The local cemetery appears on the outskirts of town beside the railway track. There are two well marked graves with history. These graves mark the final resting place of the town hero and the town villain. The hero had called a town meeting to decide what to do about the villain and his gang of ner do wells, con-men and ruffians all. Of course the villain and his gang were not pleased having not been invited to the meeting. So they crashed the meeting and words ensued. The good guy and the bad guy drew their guns and two shots rang out. The bad guy died on the spot. The good guy survived for a few days before he died. Hmmm. Sounds like a good reason for carrying a gun. Here is more detailed description, with thank you to Wikipeadia. Between 1897-1898, Skagway was a lawless town, described by one member of the North-West Mounted Police as “little better than a hell on earth.” Fights, prostitutes and liquor were ever-present on Skagway’s streets, and con man “Soapy” Smith, who had risen to considerable power, did little to stop it. Smith was a sophisticated swindler who liked to think of himself as a kind and generous benefactor to the needy. He was gracious to some, giving money to widows and halting lynchings, while simultaneously operating a ring of thieves who swindled prospectors with cards, dice, and the shell game. His telegraph office charged five dollars to send a message anywhere in the world. Consequently unknowing prospectors sent news to their families back home without realizing there was no telegraph service to or from Skagway until 1901. Smith also controlled a comprehensive spy network, a private militia called the Skaguay Military Company, the town newspaper, the Deputy U.S. Marshall’s office and an array of thieves and con-men who roamed about the town. Smith was shot and killed by Frank Reid and Jesse Murphy on July 8, 1898, in the famed Shootout on Juneau Wharf. Smith managed to return fire — some accounts claim the two men fired their weapons simultaneously — and Frank Reid died from his wounds twelve days later. Jesse Murphy is accredited as the man responsible for killing Smith. Smith and Reid are now interred at the Klondike Gold Rush Cemetery, also known as “Skagway’s Boot Hill.”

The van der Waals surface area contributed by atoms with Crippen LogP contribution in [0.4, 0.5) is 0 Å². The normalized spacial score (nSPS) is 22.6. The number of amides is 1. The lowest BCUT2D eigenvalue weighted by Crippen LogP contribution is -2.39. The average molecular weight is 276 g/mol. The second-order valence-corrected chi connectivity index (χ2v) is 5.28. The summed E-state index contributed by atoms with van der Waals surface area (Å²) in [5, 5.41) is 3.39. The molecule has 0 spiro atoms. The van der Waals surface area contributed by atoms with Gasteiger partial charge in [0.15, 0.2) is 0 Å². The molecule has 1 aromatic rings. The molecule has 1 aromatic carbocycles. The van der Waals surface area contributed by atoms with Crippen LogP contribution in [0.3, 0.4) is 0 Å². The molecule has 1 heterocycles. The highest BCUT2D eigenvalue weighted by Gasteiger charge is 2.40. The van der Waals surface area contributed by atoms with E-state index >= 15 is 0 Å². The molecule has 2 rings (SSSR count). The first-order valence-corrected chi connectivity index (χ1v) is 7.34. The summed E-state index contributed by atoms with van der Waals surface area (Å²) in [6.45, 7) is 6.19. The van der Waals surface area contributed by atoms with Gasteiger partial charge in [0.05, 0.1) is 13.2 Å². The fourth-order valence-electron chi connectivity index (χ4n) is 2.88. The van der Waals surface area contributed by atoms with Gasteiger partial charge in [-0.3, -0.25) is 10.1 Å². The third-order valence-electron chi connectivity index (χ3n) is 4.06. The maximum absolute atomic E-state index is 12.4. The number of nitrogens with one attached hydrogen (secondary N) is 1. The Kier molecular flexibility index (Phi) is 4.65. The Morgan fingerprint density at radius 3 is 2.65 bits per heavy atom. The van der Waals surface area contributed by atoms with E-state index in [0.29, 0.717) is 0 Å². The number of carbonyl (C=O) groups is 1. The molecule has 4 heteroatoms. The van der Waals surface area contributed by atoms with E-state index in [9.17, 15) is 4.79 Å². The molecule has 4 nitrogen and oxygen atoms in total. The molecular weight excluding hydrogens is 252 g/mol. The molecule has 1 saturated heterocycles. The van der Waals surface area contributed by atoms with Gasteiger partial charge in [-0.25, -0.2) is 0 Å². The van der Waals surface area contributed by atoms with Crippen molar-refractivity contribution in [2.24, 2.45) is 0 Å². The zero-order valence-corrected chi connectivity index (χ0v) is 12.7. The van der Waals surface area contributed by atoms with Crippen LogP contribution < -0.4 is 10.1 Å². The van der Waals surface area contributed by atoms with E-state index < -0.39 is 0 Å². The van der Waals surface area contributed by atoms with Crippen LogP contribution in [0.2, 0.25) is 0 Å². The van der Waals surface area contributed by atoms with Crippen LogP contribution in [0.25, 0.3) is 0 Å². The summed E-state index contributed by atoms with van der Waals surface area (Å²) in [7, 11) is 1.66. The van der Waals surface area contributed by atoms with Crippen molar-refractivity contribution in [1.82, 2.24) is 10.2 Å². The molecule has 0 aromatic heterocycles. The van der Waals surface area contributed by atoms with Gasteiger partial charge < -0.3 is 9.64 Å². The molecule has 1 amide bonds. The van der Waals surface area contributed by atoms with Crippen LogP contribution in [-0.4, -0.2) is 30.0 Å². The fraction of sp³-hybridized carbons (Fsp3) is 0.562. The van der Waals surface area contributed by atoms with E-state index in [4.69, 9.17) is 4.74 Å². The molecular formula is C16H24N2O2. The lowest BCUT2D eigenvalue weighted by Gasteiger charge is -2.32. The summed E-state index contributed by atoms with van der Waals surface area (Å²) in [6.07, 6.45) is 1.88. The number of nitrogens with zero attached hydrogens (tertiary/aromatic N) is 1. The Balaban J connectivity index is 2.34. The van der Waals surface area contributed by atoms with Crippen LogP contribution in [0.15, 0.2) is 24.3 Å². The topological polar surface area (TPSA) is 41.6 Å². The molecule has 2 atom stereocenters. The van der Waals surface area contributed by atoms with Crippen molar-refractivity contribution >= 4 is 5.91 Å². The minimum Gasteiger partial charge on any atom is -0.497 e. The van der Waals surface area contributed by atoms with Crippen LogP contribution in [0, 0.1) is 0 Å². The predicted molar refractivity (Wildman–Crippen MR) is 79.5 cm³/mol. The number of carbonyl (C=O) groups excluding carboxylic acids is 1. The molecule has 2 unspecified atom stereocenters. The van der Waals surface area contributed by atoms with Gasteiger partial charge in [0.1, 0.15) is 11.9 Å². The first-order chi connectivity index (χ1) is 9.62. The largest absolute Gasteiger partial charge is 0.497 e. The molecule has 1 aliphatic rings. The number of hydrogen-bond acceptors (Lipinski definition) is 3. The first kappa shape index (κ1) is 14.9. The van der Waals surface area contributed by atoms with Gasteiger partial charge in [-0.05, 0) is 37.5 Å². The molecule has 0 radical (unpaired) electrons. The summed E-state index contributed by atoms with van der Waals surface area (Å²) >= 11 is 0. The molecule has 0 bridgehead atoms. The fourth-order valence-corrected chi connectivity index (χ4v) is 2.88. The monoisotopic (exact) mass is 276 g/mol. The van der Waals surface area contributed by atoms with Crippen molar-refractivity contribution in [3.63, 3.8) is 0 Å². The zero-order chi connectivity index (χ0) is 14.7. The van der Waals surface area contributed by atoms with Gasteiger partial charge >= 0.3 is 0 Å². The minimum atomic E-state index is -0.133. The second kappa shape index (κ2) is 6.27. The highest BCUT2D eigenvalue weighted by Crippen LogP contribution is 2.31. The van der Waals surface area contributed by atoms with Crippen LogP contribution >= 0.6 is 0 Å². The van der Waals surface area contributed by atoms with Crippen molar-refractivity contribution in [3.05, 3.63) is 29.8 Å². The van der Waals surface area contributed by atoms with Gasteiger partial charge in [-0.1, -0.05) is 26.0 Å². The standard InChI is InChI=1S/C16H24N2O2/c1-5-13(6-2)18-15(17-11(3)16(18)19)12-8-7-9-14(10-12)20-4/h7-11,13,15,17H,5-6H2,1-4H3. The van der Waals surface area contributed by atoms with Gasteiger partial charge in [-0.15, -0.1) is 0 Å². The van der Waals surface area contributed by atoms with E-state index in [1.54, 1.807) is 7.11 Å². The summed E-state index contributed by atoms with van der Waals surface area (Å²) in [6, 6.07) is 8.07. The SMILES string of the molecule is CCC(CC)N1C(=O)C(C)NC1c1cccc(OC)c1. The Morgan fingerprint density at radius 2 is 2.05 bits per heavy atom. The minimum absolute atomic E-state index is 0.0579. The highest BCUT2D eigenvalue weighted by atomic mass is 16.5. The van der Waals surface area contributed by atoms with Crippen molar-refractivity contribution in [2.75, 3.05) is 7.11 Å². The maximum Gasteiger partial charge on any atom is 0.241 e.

Skagway, like Juneau main streets are dominated by diamond stores, jewelry and watch stores followed closely by tourist junk stores. The employees of the stores stand at the doorway asking you to come inside, look at the amazing products and offer a free piece of junk jewelry.
A couple of tips or observations are in order here. As Australians we are unused to the habit of tipping. Tipping in the US for example is almost compulsory. Every bus driver, boat crew, waitress, taxi driver, guide and so on ad infinitum expects a tip. The first bus driver at Juneau spent 5 minutes of his commentary explaining how as a native American his name means “tip big”. The next bus also had signs up about tipping and the boat went one step further and explained how a tip could be charged on a credit card…plus taxes, plus exchange rate. Tipping rules in the US and Canada expects that you will pay a 15% tip. It seems odd that these wealthy countries, leaders of the economic world, have citizens reduced to…begging for a living.
The other tip is that the cruise ships have arrangements that you can book tours in advance. These are good but of course the ship adds a percentage to the fares. Most of the tours and more, are available on shore for less.
We arrived back at the ship and within an hour it was underway to our next destination. We would be cruising overnight through the Inside Passage. The ship moves with grace and we can feel no sensation of moving or vibrations or bumps even when docking.